Rodham, by Curtis Sittenfeld
I love alternate histories, but most of them—even the ones I’d recommend, like For Want of a Nail and The Man In the High Castle—are overly formal and tend to prioritize plot over character, probably because most of them are written by men who seem to be a little bit embarrassed that they aren’t actual historians.
Unlike those, Rodham—which imagines what Hillary Clinton’s life would have been like if she hadn’t married Bill—manages to be both an alternate political history and a page-turned that’s only just literary enough to escape the “trashy airport books” category. It also contains the only good fictional depiction of Donald Trump outside of Home Alone 2. I absolutely devoured this book, and would pay an ungodly amount of money to know if the real Hillary’s ever been tempted to read it.
Lastly, an honorable mention for the worst book I read in 2020: Dutch, by Edmund Morris.
Although I have my fair share of commitment issues in my relationships with other people, I almost never give up on a book partway through, even if I absolutely hate it. Plus, I’ve had a longstanding goal to read at least one book about every American President.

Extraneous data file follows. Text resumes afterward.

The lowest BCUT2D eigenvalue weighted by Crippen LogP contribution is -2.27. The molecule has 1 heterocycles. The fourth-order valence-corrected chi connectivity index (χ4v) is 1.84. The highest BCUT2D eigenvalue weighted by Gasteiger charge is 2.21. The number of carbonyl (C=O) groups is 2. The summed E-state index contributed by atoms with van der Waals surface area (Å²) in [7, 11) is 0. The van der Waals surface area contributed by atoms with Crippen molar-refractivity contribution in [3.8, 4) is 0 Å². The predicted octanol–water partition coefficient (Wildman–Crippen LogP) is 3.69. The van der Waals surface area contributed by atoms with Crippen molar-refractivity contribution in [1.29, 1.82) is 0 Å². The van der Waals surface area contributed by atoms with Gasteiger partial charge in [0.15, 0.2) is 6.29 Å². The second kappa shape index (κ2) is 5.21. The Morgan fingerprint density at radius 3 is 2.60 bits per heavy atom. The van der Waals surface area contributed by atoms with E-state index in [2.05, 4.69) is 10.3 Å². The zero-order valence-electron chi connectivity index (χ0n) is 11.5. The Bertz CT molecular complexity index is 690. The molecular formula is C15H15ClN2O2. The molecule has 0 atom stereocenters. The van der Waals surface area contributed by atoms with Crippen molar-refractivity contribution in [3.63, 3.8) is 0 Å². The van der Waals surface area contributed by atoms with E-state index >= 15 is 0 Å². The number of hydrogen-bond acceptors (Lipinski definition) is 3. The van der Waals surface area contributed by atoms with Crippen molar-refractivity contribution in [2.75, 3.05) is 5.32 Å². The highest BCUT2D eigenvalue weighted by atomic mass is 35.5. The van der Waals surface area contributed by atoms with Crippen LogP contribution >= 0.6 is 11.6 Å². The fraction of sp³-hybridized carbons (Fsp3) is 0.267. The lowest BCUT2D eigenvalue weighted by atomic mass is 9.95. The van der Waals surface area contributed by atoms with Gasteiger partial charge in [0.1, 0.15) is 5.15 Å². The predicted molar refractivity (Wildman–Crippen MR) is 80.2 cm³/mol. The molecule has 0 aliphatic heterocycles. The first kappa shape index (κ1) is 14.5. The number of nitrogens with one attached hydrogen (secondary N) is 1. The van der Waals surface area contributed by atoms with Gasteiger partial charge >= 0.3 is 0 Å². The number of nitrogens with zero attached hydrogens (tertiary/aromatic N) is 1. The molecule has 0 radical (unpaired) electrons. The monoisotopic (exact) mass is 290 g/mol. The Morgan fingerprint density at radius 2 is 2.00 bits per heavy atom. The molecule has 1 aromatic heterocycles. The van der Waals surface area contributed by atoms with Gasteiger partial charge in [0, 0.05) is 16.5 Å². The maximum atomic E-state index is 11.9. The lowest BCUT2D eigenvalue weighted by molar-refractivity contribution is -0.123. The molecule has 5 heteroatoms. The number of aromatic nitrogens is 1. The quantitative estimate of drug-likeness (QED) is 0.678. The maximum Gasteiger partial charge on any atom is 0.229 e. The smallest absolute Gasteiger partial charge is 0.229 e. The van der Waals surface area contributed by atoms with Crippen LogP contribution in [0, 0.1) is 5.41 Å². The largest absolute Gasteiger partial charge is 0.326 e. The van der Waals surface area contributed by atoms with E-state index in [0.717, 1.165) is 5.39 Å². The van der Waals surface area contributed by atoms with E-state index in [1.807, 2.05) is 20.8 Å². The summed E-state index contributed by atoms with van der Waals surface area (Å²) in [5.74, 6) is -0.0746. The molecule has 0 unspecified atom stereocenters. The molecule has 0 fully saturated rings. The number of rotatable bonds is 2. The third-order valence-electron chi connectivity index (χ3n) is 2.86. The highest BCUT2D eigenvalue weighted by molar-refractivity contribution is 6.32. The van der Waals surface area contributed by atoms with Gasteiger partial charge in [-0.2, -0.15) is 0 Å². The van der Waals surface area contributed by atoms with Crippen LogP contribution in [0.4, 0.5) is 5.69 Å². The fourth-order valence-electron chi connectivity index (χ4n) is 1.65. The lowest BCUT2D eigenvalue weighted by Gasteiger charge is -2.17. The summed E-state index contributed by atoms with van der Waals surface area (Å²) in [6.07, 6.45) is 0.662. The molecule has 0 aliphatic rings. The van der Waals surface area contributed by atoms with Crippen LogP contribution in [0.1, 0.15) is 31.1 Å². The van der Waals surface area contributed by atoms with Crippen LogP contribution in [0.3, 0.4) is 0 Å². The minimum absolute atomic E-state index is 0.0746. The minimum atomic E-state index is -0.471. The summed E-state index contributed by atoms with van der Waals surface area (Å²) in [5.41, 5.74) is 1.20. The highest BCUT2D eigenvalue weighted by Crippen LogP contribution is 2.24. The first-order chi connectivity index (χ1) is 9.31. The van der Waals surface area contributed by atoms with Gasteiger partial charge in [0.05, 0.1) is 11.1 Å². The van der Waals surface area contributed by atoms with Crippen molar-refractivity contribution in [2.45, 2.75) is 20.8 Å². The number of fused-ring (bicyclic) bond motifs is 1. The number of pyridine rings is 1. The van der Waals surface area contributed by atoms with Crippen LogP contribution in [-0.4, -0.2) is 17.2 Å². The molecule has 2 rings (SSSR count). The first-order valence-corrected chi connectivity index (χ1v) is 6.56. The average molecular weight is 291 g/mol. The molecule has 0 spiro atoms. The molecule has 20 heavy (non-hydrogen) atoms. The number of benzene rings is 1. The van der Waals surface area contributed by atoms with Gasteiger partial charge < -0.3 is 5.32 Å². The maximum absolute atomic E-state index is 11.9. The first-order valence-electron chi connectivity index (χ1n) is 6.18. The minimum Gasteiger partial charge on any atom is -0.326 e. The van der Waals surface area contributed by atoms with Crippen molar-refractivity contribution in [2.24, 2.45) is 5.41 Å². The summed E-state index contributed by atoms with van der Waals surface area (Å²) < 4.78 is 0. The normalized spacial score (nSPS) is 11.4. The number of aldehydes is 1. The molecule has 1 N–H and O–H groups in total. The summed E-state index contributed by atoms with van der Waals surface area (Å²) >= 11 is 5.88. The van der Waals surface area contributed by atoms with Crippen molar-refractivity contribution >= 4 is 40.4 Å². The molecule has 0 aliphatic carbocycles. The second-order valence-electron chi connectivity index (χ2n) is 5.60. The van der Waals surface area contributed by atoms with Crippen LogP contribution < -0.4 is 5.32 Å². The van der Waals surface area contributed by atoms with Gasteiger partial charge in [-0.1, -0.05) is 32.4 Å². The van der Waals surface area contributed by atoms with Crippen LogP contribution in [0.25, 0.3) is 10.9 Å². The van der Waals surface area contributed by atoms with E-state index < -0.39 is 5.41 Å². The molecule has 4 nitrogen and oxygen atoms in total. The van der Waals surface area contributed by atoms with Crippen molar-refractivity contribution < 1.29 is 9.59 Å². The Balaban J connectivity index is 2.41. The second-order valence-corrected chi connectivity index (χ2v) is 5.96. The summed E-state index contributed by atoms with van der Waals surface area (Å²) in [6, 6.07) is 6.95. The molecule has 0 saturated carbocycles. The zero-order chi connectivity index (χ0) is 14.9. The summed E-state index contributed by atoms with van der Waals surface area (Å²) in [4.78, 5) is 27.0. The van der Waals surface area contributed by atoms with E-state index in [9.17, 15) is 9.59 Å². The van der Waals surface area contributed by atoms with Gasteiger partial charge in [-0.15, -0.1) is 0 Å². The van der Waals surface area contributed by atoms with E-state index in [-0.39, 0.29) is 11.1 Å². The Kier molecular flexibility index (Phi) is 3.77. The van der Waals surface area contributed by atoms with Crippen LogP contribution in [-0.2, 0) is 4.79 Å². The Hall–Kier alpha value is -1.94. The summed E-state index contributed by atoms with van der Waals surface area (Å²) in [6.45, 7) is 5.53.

So I forced myself to finish all 664 pages of this terrible, terrible book, a faux-memoir about Morris’ fictionalized encounters with Ronald Reagan. He apparently made this bizarre authorial choice after interviewing the real Reagan dozens of times and concluding that he was so inscrutable that only this kind of obnoxious postmodern twist could capture his true essence.
How anyone could fictionalize a real-world story and make the fictional parts substantially more boring than the non-fiction parts is beyond me, but Morris somehow does it. Do not read this book.
Yours in thinking about this all-time great John Waters quote,
P.S. If you’ve gotten to this email and somehow find yourself wanting to hear my opinions on even more books, you can follow me on Goodreads, where I periodically write what I assure you are the least useful book reviews you will ever encounter.